On June 25, 2009, Judge Trager issued a Memorandum and Order requiring King and Elan to submit letters identifying "each piece of allegedly confidential information contained in the unredacted briefs," with "detailed reasons why each piece of information should remain sealed." Memorandum and Order (June 25, 2009) ("6/25/09 M&O") at 2, D.E. #324 (emphasis in original). Judge Trager further ordered that King and Elan identify confidential information belonging to third parties, and that "any third parties wishing to submit a letter regarding their allegedly confidential information shall do so within 14 days . . . ." Id. at 3. The Court reminded the parties that "the burden is on the party producing allegedly confidential information to show that it[']s properly designated as confidential if that designation is challenged," and concluded that "Eon has adequately identified the information it believes has been improperly designated as confidential." Id. at 2 (citing Stipulation ¶ 10). Thereafter, Elan, King, and non-party Mutual Pharmaceutical Company, Inc. ("Mutual") each filed letters identifying those portions of the briefing that they believed should remain redacted and under seal. See Letter Motion for Protective Order (July 9, 2009) ("Elan 7/9/09 Letter"), D.E. #333; Sealed Letter to Judge Trager (July 9, 2009) ("King 7/9/09 Letter"), D.E. #334; Letter Dated 7.10.09 By Mutual Pharmaceutical Company, Inc. (July 10, 2009) ("Mutual 7/10/09 Letter"), D.E. #335.*fn4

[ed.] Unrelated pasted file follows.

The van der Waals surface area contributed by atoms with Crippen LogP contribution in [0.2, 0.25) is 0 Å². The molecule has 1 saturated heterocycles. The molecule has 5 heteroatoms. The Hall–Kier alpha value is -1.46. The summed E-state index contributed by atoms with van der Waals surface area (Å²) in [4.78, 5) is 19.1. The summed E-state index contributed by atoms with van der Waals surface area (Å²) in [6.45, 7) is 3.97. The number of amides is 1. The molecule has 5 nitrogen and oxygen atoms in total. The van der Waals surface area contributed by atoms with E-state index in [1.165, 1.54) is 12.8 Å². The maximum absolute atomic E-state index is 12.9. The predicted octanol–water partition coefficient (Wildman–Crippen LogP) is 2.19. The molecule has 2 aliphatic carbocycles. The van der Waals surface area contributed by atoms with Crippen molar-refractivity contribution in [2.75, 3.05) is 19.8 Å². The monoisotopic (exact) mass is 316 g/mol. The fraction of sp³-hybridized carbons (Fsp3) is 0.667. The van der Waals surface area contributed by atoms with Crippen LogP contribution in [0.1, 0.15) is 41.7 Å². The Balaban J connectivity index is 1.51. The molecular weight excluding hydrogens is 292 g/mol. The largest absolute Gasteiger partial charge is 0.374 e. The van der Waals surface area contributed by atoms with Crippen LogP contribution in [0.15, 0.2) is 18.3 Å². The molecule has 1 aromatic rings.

On January 14, 2010, Judge Trager issued a referral order, pursuant to which the undersigned magistrate judge is to determine "[t]he issue of whether the unredacted briefs in this case contain any confidential information of the counterclaim defendants or any third parties, such that they should remain sealed." 1/14/10 Order. For the reasons that follow, this Court orders that the briefs be unsealed in their entirety, as they contain no confidential information warranting sealing and/or redaction.
APPLICABLE LEGAL PRINCIPLES
I. Reliance on a Stipulated Protective Order
Rule 26(c) of the Federal Rules of Civil Procedure governs a court's power to issue an order "to protect a party or person from annoyance, embarrassment, oppression, or undue burden or expense . . . ." Fed. R. Civ. P. 26(c)(1). "The touchstone of the court's power under Rule 26(c) is the requirement of 'good cause.'" In re Zyprexa Injunction, 474 F.Supp.2d 385, 415 (E.D.N.Y. 2007); see also Fed. R. Civ. P. 5.2(e)(1) ("For good cause, the court may by order in a case . . . require redaction" of information other than social security numbers and other data expressly protected under Rule 5.2(a)). To establish good cause, a party must demonstrate that "a 'clearly defined and serious injury' . . . would result from disclosure of the document." Allen v. City of New York, 420 F.Supp.2d 295, 302 (S.D.N.Y. 2006) (citations omitted); J. Moore, 6 Moore's Federal Practice & Procedure § 26.104, at 510-12 (3d ed. 2009).
In this case, King and Elan argue, among other things, that the challenged redactions should be maintained because third parties relied in good faith on the Court's issuance of a protective order. See King 7/9/09 Letter at 2-3; Elan 7/9/09 Letter at 4-5. Although reasonable reliance on a previously granted protective order may create a presumptionagainst disclosure, see Martindell v. Int'l Tel. & Tel. Corp., 594 F.2d 291, 296 (2d Cir. 1979), the law is clear that the Martindell presumption against disclosure does not apply where, as here, confidentiality designations are made without a showing of good cause. See Schiller v. City of New York, No. 04 Civ. 7922 KMK JCF, 2007 WL 136149, at *3 (S.D.N.Y. Jan. 19, 2007) ("Where a protective order permits parties to designate discovery materials as 'Confidential' without a showing of good cause, and one party challenges a designation made by another, the challenging party is not seeking to modify the protective order and therefore does not bear the burden of demonstrating that the confidentiality designations should be lifted.").